The Fresh Loaf

News & Information for Amateur Bakers and Artisan Bread Enthusiasts

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trailrunner's picture

Oatmeal brown sugar/molasses bread

This is a straight dough. Old recipe..regular cup/tsp measures. Sometimes the tried and true is the best. I did wet the shaped dough and pressed the top into the oatmeal,read about it here on TFL ..worked like a charm !  The bread is for a customer so no pic of crumb. 

Here is the dough just before going in the oven. c

 photo IMG_6402_zpsa3b14e8f.jpg

mwright50's picture

unbleached white flour with bran

I have been making the Norwich Sourdough bread for a few months. Recently I purchased an unbleached stone ground flour with 30% bran removed, the protein content is 13%. I am finding the dough to be stickier and flattens out more while proofing. I thought that the flour would absorb more water because of the bran. Does the flour need to soak so the bran will absorb the water?

108 breads's picture
108 breads

100% Whole Wheat Sandwich Bread

I used to make a perfectly good 100 percent whole wheat bread - with commercial yeast - in my bread machine and baked in the oven. Now, up to bread #29 in my 108 bread quest, I have a child who returned home, requesting a sandwich bread. Now I use my starter, knead and pray to the universe's bread goodwill.

Here is bread #29. Frankly, this might be a recipe to play with, but it is very unlikely to be a favorite. Suggestions for a good whole grain (or nearly) sandwich recipe are welcome.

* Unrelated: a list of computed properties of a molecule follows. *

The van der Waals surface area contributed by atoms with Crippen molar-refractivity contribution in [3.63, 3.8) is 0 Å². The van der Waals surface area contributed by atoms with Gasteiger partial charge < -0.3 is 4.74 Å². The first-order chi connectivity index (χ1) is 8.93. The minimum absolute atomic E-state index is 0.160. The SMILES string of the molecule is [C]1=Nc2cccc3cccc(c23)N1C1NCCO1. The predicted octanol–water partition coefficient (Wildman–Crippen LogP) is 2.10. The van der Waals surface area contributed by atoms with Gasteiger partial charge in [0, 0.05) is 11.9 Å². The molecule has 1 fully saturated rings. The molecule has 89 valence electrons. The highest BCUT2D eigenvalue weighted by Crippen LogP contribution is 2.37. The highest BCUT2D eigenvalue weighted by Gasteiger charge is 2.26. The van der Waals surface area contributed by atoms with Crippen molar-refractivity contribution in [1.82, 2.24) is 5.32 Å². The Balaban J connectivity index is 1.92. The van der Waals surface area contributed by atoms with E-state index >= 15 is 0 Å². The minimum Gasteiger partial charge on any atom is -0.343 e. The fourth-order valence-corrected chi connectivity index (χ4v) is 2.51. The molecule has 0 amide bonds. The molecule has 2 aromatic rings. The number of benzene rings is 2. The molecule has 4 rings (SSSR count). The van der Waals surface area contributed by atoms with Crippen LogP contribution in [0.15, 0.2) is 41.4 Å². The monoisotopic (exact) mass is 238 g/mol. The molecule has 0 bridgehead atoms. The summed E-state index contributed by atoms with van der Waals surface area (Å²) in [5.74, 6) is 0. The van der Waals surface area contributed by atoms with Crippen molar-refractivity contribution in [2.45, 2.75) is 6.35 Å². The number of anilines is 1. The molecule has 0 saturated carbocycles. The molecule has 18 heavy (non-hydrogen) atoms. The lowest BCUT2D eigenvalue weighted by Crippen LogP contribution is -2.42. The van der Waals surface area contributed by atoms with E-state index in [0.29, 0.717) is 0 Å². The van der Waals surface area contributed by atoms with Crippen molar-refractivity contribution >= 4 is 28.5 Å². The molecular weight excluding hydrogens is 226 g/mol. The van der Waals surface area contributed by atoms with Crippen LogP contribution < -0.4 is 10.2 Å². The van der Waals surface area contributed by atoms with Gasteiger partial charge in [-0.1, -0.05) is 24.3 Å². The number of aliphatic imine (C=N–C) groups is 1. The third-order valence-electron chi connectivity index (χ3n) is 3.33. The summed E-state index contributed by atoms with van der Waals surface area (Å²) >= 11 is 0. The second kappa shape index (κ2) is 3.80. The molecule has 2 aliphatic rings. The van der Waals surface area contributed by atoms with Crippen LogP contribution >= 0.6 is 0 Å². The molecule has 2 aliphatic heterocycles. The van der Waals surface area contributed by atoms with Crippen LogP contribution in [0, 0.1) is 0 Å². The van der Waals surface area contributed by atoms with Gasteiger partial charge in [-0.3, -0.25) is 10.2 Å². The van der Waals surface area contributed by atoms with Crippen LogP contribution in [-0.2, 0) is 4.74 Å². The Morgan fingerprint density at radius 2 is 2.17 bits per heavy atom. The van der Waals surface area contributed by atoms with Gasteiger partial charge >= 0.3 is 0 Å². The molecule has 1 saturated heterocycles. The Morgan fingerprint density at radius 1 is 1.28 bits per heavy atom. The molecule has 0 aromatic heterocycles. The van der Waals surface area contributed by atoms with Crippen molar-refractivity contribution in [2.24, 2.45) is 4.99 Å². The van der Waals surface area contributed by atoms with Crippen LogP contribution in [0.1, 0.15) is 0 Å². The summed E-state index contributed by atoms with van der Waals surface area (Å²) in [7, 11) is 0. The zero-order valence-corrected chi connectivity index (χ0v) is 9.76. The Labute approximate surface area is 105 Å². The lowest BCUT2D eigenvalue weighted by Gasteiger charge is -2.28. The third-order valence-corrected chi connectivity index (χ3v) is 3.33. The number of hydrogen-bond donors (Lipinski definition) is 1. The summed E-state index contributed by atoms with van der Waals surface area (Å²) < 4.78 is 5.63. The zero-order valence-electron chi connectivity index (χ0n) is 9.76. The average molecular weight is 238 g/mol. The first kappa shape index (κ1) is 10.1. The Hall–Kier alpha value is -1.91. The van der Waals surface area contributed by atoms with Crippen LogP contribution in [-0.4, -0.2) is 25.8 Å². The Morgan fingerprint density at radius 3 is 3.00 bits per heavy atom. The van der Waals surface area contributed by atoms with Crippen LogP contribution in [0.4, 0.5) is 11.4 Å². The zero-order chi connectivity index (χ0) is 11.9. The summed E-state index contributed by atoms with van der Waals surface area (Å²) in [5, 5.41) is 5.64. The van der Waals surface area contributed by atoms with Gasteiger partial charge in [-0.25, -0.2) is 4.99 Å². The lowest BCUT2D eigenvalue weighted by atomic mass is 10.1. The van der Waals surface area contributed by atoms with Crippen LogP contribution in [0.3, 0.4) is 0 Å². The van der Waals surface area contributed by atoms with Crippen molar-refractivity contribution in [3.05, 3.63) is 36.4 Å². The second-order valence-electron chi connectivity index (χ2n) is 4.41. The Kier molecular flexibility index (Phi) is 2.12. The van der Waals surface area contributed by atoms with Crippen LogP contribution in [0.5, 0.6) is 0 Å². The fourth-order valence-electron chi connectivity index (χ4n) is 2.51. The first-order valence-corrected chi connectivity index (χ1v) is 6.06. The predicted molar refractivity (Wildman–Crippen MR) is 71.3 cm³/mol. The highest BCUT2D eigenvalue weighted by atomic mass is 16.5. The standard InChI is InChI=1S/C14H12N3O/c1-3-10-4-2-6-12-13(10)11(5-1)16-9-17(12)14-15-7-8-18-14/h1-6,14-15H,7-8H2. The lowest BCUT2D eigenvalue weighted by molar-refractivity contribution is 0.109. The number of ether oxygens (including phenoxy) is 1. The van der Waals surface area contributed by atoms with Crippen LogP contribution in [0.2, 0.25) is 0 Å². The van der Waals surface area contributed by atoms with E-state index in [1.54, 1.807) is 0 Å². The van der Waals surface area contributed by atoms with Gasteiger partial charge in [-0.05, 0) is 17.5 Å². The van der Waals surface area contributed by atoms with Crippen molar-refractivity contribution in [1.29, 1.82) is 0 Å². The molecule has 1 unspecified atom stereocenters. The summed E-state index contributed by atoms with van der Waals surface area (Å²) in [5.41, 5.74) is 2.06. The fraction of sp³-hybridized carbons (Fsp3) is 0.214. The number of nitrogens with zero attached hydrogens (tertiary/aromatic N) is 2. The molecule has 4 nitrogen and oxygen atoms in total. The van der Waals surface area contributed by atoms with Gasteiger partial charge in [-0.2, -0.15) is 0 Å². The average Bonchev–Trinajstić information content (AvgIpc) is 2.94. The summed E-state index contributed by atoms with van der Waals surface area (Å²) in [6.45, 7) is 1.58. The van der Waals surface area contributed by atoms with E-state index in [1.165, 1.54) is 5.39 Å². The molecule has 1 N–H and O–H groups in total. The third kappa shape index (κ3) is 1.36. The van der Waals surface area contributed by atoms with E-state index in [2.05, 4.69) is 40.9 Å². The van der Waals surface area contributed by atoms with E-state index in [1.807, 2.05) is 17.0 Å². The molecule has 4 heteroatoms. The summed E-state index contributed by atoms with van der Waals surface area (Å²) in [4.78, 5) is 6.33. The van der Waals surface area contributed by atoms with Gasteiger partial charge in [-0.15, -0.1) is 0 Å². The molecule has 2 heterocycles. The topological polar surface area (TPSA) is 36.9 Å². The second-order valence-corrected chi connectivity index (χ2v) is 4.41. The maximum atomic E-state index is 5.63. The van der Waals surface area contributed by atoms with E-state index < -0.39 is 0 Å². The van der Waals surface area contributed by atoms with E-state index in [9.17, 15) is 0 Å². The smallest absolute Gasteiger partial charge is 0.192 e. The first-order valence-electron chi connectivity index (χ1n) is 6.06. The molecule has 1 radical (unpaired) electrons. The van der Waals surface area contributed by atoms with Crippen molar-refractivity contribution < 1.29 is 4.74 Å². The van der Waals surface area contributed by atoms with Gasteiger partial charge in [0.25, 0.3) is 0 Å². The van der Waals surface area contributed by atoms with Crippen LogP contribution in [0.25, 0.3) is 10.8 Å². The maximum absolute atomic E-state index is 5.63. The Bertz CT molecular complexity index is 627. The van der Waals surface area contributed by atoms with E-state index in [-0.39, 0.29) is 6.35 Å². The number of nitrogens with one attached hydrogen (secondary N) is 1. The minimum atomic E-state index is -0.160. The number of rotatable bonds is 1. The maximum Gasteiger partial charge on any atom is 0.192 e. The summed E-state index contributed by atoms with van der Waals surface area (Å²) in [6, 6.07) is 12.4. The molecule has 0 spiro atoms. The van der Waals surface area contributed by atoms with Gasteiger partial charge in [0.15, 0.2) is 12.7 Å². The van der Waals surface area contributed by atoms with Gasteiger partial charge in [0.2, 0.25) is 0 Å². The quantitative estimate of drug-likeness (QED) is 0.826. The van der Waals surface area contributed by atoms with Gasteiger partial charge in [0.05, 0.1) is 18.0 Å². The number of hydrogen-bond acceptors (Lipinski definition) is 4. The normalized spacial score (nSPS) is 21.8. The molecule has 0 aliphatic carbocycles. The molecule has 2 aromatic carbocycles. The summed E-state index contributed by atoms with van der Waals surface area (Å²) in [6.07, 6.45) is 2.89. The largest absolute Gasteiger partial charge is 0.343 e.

Bowpicfram's picture

Poorly rising wholemeal loaves

I have been making bread in a bread machine for many years now but earlier this year my wholemeal loaves lost their rise.  I am in the north west of England and use a flour produced in Cumbria and dried yeast sachets.  I have no trouble with the white flour but with the wholemeal I've even wandered into the scary world of live yeast but no difference.  I'm wondering if it is poor grain quality after last years harvest can't think it's just that.  has anyone any suggestions please?

Excelsior Bakery's picture
Excelsior Bakery

Excelsior Bakery

Hello Everyone,


Chanced upon this website and just had to join! We are just finalizing purchase of a home in Tasmania, built in 1907 and used continuously as the towns bakery for 70 years. When we purchased it, most if not all of the bakery items were still in situ including the wood fired Scotch Oven reputed to be able to bake up to 300 loaves at a time. We would rather not disclose the location at this time till we get settled in.

Now, we don't know the first thing about baking or such large ovens but would love to get it going again and learn- even if only used a few times a year,by other people with an interest in such things and it seems such a shame to waste all that oven space, so we were wondering if there would be any interest in some joint baking sessions now and again?

We are both very heritage minded, so our main concern is to preserve the bakery and oven and thought that we may be able to make some new friends and hopefully learn a bit about traditional baking methods and have a great deal of fun while we are at it. 


Ian & Renee



Wild-Yeast's picture

French Dining Staple Is Losing Its Place at the Table

An interesting piece in the New York Times - European Edition:

Handmade slowly fermented "tradition" baguette versus industrial grade "classic" baguettes and "Got Bread?" ad campaign...,  


bakingyummies's picture




A classic German party bread makes for an attractive center piece. Guests can help themselves by pulling apart these pretty little rolls. I wanted to decorate it with sesame and poppy seeds but since poppy seeds aren't available here, I used nigella seeds instead.